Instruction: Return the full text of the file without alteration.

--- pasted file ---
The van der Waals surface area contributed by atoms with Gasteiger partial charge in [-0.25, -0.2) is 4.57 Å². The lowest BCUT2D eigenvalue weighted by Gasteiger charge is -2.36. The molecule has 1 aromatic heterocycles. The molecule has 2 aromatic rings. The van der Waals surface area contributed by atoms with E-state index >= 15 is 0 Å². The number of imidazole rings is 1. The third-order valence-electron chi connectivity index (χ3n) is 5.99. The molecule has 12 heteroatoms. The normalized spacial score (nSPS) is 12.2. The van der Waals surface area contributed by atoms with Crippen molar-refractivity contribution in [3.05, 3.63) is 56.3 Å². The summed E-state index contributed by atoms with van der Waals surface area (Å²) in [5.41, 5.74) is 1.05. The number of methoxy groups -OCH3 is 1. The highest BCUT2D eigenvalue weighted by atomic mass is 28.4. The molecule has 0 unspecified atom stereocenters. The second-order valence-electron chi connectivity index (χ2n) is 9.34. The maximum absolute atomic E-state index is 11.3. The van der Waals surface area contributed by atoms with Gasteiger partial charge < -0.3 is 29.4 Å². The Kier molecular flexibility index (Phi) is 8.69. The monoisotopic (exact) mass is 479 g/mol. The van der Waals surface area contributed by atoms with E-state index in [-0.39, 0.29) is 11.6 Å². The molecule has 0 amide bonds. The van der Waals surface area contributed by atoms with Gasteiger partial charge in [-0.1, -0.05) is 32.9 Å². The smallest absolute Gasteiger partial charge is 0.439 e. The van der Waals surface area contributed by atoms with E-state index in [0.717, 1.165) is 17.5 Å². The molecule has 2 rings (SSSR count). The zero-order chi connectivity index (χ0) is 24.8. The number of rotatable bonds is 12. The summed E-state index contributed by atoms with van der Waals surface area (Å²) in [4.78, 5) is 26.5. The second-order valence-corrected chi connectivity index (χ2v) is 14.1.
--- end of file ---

The van der Waals surface area contributed by atoms with Gasteiger partial charge in [-0.25, -0.2) is 4.57 Å². The lowest BCUT2D eigenvalue weighted by Gasteiger charge is -2.36. The molecule has 1 aromatic heterocycles. The molecule has 2 aromatic rings. The van der Waals surface area contributed by atoms with E-state index >= 15 is 0 Å². The number of imidazole rings is 1. The third-order valence-electron chi connectivity index (χ3n) is 5.99. The molecule has 12 heteroatoms. The normalized spacial score (nSPS) is 12.2. The van der Waals surface area contributed by atoms with Crippen molar-refractivity contribution in [3.05, 3.63) is 56.3 Å². The summed E-state index contributed by atoms with van der Waals surface area (Å²) in [5.41, 5.74) is 1.05. The number of methoxy groups -OCH3 is 1. The highest BCUT2D eigenvalue weighted by atomic mass is 28.4. The molecule has 0 unspecified atom stereocenters. The second-order valence-electron chi connectivity index (χ2n) is 9.34. The maximum absolute atomic E-state index is 11.3. The van der Waals surface area contributed by atoms with Gasteiger partial charge < -0.3 is 29.4 Å². The Kier molecular flexibility index (Phi) is 8.69. The monoisotopic (exact) mass is 479 g/mol. The van der Waals surface area contributed by atoms with E-state index in [-0.39, 0.29) is 11.6 Å². The molecule has 0 amide bonds. The van der Waals surface area contributed by atoms with Gasteiger partial charge in [-0.1, -0.05) is 32.9 Å². The smallest absolute Gasteiger partial charge is 0.439 e. The van der Waals surface area contributed by atoms with E-state index in [0.717, 1.165) is 17.5 Å². The molecule has 2 rings (SSSR count). The zero-order chi connectivity index (χ0) is 24.8. The number of rotatable bonds is 12. The summed E-state index contributed by atoms with van der Waals surface area (Å²) in [4.78, 5) is 26.5. The second-order valence-corrected chi connectivity index (χ2v) is 14.1.